We Forfeited Salaries to Realise a Dream – Bugos

In a lifetime spanning 46 years, he has juggled careers as a footballer, a print journalist, a broadcaster, and an administrator. Over the last 10 years, however, Sebugwawo has dedicated the vast majority of his time to The Observer Media Limited.

A dyed-in-the-wool Observer loyalist, Sebugwawo lives for the glory of the company. It is that passion that makes him arrive at office by 6am everyday. Since The Observer’s inception, Sebugwawo, who is better-known to colleagues and friends as Bugos, has worked in different capacities. He started out as an office superintendent, before taking up the role of sports writer, which he left in 2008 to ascend to his current position of promotions officer.

Sebugwawo says his passion for the kind of journalism that The Observer promised to pursue tilted the scale in favour of an uncertain dream. It also helped that he had enjoyed a long working relationship with most of the paper’s founders and shared similar passions with them.

“I had worked with and trusted the people that were starting the paper. For me, getting to work more closely with them was like a reunion,” says the outspoken, lean-bodied Bugos.

Preparations to launch The Weekly Observer started in December 2003. And Sebugwawo, then a sports presenter at Star Radio, part of the Uganda Broadcasting Corporation (UBC), did not shun the opportunity that the project offered him to exploit his journalism talent and organisational acumen. Working with Aliro, the brainchild of The Observer, Sebugwawo trekked Kampala’s streets in a bid to register the new enterprise. In January 2004, The Observer Media Ltd was a fully-registered company.

“Our first office was sheltered under the late Aliro’s wife’s office for about three weeks, until February 2004 when we shifted to Ruth Towers,” he narrates.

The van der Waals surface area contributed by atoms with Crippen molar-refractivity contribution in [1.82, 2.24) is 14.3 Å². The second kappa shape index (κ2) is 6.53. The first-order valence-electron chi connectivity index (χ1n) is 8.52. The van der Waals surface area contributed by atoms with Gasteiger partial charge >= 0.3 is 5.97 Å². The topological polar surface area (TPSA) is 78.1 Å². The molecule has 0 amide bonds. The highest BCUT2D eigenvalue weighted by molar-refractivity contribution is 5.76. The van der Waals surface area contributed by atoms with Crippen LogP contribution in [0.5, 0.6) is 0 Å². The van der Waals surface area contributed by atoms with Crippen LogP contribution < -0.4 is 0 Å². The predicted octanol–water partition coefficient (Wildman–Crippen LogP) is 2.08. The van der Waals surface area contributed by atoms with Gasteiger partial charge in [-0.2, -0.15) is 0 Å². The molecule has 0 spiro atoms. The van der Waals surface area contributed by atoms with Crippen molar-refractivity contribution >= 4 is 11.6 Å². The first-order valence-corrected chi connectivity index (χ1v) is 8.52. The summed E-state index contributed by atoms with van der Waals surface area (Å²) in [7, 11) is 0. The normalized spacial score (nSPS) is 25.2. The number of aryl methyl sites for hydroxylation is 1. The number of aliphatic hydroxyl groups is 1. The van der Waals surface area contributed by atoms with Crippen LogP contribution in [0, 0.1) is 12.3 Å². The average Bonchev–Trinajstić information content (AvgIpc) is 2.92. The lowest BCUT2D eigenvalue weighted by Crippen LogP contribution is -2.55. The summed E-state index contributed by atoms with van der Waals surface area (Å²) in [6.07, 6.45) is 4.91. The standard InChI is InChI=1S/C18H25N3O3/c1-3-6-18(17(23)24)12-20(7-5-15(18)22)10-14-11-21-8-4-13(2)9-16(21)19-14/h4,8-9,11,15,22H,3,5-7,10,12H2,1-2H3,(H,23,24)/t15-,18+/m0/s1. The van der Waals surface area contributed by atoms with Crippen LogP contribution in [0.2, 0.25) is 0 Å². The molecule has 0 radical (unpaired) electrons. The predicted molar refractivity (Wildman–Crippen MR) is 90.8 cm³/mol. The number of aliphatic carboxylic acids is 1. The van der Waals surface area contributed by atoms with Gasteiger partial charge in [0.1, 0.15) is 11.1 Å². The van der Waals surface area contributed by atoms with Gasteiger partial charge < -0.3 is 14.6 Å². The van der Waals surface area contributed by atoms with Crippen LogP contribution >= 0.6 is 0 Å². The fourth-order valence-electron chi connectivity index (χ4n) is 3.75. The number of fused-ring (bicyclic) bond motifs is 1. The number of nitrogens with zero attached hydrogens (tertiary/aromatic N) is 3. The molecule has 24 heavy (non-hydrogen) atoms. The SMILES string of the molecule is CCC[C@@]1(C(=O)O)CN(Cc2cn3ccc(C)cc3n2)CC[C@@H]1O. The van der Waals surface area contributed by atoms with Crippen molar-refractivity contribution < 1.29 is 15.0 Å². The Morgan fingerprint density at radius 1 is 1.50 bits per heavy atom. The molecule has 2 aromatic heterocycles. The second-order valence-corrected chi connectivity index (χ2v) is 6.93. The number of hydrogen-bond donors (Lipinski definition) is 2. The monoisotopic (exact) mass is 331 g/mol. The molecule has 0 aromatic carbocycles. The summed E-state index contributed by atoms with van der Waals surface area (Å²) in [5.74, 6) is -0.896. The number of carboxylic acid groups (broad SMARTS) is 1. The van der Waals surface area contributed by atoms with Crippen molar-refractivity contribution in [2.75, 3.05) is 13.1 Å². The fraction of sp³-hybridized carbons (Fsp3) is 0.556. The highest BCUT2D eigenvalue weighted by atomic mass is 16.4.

The company’s first desks were procured from William street in downtown Kampala and, together with Aliro, Sebugwawo purchased 20 green plastic chairs from Shauri Yako market. Later, office utensils such as cups and a kettle followed. Luckily for the upstart company, the proprietor of Ruth Towers, Edward Kiyenje, offered a section of his building for one month free of rent.

However, The Observer could not pay its new recruits either. It meant that some pioneer employees such as Sebugwawo had to endure up to three months without pay. But for Sebugwawo, the hunger to see a dream come true eclipsed the yearning for monthly wages.

As his colleagues compiled articles for the newspaper’s first issue, Sebugwawo took to promoting a product no one had ever seen.

“We printed many notices and I distributed them with Hassan Badru Zziwa along streets and at the National Theatre. Additionally, I aired aerts for it on Star FM, where I worked part-time until 2007, free of charge for a month even before the first issue had been printed thanks to the kindness of Charles Sserugga Matovu, the then station manager,” he says.

As The Observer marks 10 years, Sebugwawo is already dreaming of other achievements he would love to see.

“In the next 10 years,” he says, “I would want to see the company’s most significant growth being in owning its printing machine and premises.”

Source : The Observer

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